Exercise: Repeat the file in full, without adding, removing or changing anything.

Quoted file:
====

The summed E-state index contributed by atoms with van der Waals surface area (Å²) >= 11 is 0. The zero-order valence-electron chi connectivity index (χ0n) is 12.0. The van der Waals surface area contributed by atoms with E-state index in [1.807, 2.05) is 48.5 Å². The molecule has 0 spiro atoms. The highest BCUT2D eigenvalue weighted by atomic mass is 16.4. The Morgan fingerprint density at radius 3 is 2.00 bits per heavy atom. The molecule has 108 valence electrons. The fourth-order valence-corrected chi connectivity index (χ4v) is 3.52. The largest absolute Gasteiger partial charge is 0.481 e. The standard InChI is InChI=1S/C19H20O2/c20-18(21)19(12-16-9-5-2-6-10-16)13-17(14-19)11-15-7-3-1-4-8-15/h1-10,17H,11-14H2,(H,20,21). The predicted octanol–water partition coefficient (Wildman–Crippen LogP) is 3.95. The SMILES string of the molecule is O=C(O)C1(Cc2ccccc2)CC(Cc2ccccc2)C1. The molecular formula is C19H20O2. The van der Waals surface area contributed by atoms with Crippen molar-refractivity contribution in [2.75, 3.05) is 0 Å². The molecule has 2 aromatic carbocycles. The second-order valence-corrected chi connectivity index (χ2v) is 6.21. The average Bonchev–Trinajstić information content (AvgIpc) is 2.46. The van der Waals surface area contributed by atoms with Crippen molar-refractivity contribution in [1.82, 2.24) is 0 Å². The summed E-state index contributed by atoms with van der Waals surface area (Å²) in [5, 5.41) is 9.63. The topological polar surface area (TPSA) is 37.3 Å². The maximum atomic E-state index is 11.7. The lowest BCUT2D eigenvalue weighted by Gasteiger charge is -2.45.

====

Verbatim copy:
The summed E-state index contributed by atoms with van der Waals surface area (Å²) >= 11 is 0. The zero-order valence-electron chi connectivity index (χ0n) is 12.0. The van der Waals surface area contributed by atoms with E-state index in [1.807, 2.05) is 48.5 Å². The molecule has 0 spiro atoms. The highest BCUT2D eigenvalue weighted by atomic mass is 16.4. The Morgan fingerprint density at radius 3 is 2.00 bits per heavy atom. The molecule has 108 valence electrons. The fourth-order valence-corrected chi connectivity index (χ4v) is 3.52. The largest absolute Gasteiger partial charge is 0.481 e. The standard InChI is InChI=1S/C19H20O2/c20-18(21)19(12-16-9-5-2-6-10-16)13-17(14-19)11-15-7-3-1-4-8-15/h1-10,17H,11-14H2,(H,20,21). The predicted octanol–water partition coefficient (Wildman–Crippen LogP) is 3.95. The SMILES string of the molecule is O=C(O)C1(Cc2ccccc2)CC(Cc2ccccc2)C1. The molecular formula is C19H20O2. The van der Waals surface area contributed by atoms with Crippen molar-refractivity contribution in [2.75, 3.05) is 0 Å². The molecule has 2 aromatic carbocycles. The second-order valence-corrected chi connectivity index (χ2v) is 6.21. The average Bonchev–Trinajstić information content (AvgIpc) is 2.46. The van der Waals surface area contributed by atoms with Crippen molar-refractivity contribution in [1.82, 2.24) is 0 Å². The summed E-state index contributed by atoms with van der Waals surface area (Å²) in [5, 5.41) is 9.63. The topological polar surface area (TPSA) is 37.3 Å². The maximum atomic E-state index is 11.7. The lowest BCUT2D eigenvalue weighted by Gasteiger charge is -2.45.